Perglim

Perglim

glimepiride

Manufacturer:

Mega Lifesciences

Distributor:

Maxxcare
Full Prescribing Info
Contents
Glimepiride.
Description
Each tablet contains the following colourants: Perglim 1 mg: Ferric oxide (red); Perglim 2 mg: Ferric oxide (yellow) and lake of indigo carmine.
It also contains the following excipients: Lactose, microcrystalline cellulose, sodium starch glycollate, povidone, crospovidone, purified talc, magnesium stearate and anhydrous colloidal silica.
Action
Pharmacology: The primary mechanism of action of glimepiride in lowering blood glucose appears to be dependent on stimulating the release of insulin from functioning pancreatic β-cells. In addition, extrapancreatic effects may also play a role in the activity of glimepiride. Glimepiride administration may lead to increased sensitivity of peripheral tissues to insulin. However, as with other sulphonylureas, the mechanism by which glimepiride lowers the blood glucose during long-term administration has not been clearly established.
A mild glucose lowering effect first appeared following oral doses as low as 0.5-0.6 mg in healthy subjects. The time required to reach maximum effect was about 2-3 hrs. The glucose lowering effect in all treatment groups was maintained for 24 hrs.
Pharmacokinetics: After oral administration, glimepiride is 100% absorbed from the GIT. There is significant absorption after 1 hr of administration and Cmax is achieved within 2-3 hrs. When glimepiride was given with meals, the Tmax was slightly increased and AUC was slightly decreased.
After IV dosing in normal subjects, the volume of distribution was 8.8 L. Total body clearance was 47.8 mL/min. Protein binding was >99.5%.
Glimepiride is completely metabolized by oxidative biotransformation after either an oral or IV dose. When radiolabelled glimepiride was given orally, about 60% of the total radioactivity was recovered in the urine in 7 days. About 40% of the radioactivity was recovered in the feces. No parent drug was recovered from the urine or feces.
Special Populations: Geriatrics: There was no much difference in glimepiride pharmacokinetics (AUC and weight adjusted clearance) between NIDDM patients >65 years and NIDDM patients <65 years.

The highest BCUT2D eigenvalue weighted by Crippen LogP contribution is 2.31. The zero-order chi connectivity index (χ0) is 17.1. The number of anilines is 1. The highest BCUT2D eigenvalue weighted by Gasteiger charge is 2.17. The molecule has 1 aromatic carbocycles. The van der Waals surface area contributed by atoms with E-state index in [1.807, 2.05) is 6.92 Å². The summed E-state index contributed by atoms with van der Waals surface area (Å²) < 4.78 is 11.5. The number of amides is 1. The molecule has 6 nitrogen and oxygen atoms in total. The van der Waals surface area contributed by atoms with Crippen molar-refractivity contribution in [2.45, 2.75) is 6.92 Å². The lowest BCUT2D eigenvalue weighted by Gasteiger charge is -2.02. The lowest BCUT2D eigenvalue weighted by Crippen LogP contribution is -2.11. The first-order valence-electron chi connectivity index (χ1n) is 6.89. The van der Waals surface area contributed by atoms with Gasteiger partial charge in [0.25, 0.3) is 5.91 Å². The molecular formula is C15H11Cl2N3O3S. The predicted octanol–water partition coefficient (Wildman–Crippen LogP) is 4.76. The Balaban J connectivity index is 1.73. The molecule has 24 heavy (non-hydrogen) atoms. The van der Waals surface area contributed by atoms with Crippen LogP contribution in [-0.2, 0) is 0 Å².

Pediatrics: No pharmacokinetic study is done in pediatric patients.
Gender: There were no differences between males and females in the pharmacokinetics of glimepiride when adjustment in weight was done for differences in body weight.
Race: No pharmacokinetic studies to assess the effects of race have been performed.
Renal Insufficiency: Results of a clinical study showed that glimepiride serum levels decreased as renal function decreased.
A starting dose of glimepiride 1 mg may be given to NIDDM patients with kidney disease and the dose may be titrated based on fasting blood glucose levels.
Hepatic Insufficiency: No studies were performed in patients with hepatic insufficiency.
Indications/Uses
Non-insulin dependent (type II) diabetes, whenever blood sugar levels cannot be controlled adequately by diet, physical exercise and weight reduction. Use of glimepiride is a treatment in addition to diet and exercise and not as a substitute to it. Loss of blood glucose control on diet and exercise alone may be transient, thus requiring only short-term administration of glimepiride.
Dosage/Direction for Use
Initially 1 mg once daily.
Titration in dose is carried out stepwise as follows: 1 mg-2 mg-3 mg-4 mg-6 mg at the intervals of 1-2 weeks.
Normally, a single dose is sufficient and it should be taken immediately before a substantial breakfast of before the 1st main meal.
Usual Maintenance Dose: 1-4 mg once daily.
Maximum Recommended Dose: 8 mg once daily.
Overdosage